You've probably heard through the grapevine that DSLR's don't provide the best audio and most are limited by the camera's built in AGC. I wanted to have a little bit more control over the audio part of shooting video, while trying to save time in post audio sync, so here's where i'm at so far. This shotgun microphone requires 12V phantom power over an XLR cable. For my setup i'll be using it mainly with the JuicedLink DT454 that supplies the phantom power, and that box will further step it down into a 3.5mm direct to the DSLR. It's also nice that this JuicedLink allows for headphone monitoring of the audio. The DT454 also can accept 2 XLR inputs, so if I need to go with a LAV, Handheld Microphone, or Wireless setup, it's all possible with this expansion box. I could use the Zoom H4n, but with the DT454, I won't have to do any post audio sync work.

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Click image for DT454 DSLR Preamplifier pricing


The AT875 comes with just the short shotgun, foam windscreen, and a padded leather bag. You'll need an XLR cable to get things moving so here's a great package that comes with an XLR and a hotshoe shockmount: Audio-Technica AT875 Short Condenser Shotgun Microphone Kit

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Click image for Audio Technica AT875 pricing

This particular shock mount that I received with the package is quite nice. It definitely doesn't bounce around as much as the Rode VM. With this microphone, it's also nice to have the option to use a shock mount or not. Something you won't get with the Rode since the shock mount is all part of the assembly. I'll try and get the audio part setup soon to run some tests, but i'm not too worried. This should be a solid audio solution for the price and definitely better than from the camera microphone.

If you're wondering about those Power Arms, you can find those here: http://cheesycam.com/flexible-friction-power-arms-for-dslr-accessories/

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Thanks to Alex for sending this in. I'm sure we've all seen this cheap Shotgun microphone before, but there wasn't much information about it's performance. For around $35.00 dollars shipped, this video test shows that the HTDZ HT-81 Shotgun microphone is still better than using your onboard camera microphone. The microphone states it can also accept Phantom power. There seems to be some issues with a clicking noise during the setup with Phantom power, but no indication if it was 24v or 48v that was used. I'm guessing there should be more tests in this area, but on it's own 1.5v battery source, it performed well for a $35 dollar shotgun. Although it shows good quality sound, there's also no test of how tight the pattern is and what type of noise it can eliminate. It would be good to see this in use outdoors next to a busy highway or something. Here's the link to where you can grab the HTDZ HT-81 Shotgun Microphone for approx. $35 dollars shipped.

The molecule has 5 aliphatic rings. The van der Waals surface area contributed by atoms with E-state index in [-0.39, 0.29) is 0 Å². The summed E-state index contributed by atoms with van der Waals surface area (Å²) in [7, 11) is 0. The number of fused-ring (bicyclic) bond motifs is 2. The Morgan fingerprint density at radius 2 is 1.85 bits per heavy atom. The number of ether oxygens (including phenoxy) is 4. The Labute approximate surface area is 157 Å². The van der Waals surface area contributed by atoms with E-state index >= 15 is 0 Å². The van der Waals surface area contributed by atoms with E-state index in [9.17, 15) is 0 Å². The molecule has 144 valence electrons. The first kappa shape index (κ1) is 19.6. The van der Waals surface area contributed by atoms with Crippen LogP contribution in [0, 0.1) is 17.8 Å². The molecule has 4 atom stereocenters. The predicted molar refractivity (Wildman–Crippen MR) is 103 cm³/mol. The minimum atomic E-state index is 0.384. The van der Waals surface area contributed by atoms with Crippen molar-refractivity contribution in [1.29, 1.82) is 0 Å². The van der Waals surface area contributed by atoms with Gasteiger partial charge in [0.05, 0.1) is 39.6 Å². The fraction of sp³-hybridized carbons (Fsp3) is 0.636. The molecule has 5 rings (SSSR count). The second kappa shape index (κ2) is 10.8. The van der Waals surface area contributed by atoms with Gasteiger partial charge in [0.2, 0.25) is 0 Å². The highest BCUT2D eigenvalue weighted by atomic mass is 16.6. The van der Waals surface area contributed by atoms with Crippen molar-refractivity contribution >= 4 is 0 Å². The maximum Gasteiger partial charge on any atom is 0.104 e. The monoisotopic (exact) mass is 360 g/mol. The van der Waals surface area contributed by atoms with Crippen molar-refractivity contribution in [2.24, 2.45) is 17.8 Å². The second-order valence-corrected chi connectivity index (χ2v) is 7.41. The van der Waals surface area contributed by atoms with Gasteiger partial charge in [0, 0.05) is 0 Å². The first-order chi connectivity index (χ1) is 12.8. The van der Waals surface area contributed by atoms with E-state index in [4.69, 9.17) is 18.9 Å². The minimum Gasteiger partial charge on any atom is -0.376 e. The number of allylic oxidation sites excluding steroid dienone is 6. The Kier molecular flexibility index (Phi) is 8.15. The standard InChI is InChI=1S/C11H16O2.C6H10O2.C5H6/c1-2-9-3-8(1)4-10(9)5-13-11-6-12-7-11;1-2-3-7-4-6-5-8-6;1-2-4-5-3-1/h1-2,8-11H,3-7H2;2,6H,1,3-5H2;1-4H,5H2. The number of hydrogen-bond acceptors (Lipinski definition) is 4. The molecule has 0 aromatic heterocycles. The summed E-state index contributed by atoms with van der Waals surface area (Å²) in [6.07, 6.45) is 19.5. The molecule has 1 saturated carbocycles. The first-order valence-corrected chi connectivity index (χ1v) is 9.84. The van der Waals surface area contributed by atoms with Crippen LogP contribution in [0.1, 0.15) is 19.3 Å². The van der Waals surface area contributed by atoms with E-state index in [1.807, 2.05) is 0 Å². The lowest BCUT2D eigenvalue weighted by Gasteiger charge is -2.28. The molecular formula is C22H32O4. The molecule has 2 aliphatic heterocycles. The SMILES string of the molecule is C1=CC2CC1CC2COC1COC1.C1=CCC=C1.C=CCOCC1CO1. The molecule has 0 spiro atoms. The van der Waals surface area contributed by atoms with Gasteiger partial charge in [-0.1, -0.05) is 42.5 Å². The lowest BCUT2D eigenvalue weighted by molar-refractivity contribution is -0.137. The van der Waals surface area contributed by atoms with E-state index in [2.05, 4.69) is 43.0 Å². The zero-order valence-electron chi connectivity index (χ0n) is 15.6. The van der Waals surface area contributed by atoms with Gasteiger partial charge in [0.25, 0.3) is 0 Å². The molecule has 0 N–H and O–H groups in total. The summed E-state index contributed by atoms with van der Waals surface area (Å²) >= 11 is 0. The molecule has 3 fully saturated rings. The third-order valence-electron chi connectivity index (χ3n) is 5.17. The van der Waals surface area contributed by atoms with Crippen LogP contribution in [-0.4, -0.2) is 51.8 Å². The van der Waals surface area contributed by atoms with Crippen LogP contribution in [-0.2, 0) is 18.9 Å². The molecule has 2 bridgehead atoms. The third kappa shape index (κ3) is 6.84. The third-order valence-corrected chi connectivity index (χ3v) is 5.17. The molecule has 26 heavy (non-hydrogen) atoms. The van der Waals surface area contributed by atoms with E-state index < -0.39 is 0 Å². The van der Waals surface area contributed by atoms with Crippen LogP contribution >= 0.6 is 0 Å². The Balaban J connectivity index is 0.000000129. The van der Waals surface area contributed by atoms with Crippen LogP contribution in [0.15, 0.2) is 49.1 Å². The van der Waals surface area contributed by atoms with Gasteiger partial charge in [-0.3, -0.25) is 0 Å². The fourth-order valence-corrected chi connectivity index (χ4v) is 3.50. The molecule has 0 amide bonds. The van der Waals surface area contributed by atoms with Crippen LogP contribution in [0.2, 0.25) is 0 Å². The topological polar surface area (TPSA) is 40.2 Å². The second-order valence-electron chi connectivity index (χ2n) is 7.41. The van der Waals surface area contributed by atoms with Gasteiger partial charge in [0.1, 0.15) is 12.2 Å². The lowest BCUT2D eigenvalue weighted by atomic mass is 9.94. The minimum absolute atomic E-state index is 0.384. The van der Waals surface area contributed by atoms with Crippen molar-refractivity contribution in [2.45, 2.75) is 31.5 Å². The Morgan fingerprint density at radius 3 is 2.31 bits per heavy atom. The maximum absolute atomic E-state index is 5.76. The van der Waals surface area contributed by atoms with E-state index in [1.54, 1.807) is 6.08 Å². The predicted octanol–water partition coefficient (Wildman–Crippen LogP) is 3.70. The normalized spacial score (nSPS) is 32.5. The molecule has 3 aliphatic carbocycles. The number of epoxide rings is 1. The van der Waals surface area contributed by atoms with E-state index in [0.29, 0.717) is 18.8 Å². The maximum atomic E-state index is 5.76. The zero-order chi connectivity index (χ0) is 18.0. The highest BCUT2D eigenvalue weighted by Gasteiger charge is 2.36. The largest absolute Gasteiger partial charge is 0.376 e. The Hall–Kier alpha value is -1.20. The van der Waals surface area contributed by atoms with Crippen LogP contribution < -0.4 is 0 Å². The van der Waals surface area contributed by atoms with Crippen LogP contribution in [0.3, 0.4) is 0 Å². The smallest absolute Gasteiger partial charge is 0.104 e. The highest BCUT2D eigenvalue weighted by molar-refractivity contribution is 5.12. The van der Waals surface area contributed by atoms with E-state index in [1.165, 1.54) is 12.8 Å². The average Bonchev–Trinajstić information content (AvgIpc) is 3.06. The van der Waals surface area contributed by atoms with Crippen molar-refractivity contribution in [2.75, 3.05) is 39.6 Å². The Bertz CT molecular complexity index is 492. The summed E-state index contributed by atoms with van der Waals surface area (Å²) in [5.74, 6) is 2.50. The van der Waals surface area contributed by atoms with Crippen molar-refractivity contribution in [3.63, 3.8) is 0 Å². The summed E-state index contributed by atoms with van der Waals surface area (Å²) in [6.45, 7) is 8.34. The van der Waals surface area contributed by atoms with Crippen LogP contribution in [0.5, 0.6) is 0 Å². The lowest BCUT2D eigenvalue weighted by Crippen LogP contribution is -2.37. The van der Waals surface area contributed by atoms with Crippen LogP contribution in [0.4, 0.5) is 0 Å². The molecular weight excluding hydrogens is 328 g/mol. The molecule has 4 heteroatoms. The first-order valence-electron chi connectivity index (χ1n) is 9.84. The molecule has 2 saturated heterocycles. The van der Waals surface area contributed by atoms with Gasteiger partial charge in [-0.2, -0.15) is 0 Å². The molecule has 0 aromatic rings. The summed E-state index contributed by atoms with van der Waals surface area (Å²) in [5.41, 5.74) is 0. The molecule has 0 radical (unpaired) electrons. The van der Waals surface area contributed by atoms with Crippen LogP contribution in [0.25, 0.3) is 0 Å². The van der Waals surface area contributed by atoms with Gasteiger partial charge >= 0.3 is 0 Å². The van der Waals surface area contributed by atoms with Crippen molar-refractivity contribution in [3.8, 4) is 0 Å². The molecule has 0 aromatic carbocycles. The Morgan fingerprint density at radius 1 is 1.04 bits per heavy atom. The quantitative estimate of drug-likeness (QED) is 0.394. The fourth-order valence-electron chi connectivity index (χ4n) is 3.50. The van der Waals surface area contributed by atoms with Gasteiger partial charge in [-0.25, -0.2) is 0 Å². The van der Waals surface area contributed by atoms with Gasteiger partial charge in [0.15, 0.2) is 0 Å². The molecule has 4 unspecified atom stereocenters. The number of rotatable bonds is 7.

[update] There's some confusion going on with these Shotgun Microphones. After a bit of digging around, these Shotgun microphones can go under different names, but the listings show pretty much the exact same specificiations and images.You might find them being pushed as the professional 'HTDZ' series. There are two different lengths, one close to 15" and the other close to 11", but appears to have the same audio qualities. Perhaps the longer one has a longer pickup, not sure.

Here's the generic links to the 15" Shotgun Microphone Listings and 11" Shotgun Microphone Listings which appears to be the same as the HTDZ series being shown in the video above.

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Above: 15" Shotgun Microphone click image to find

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Above: 11" Shotgun Microphones click image to find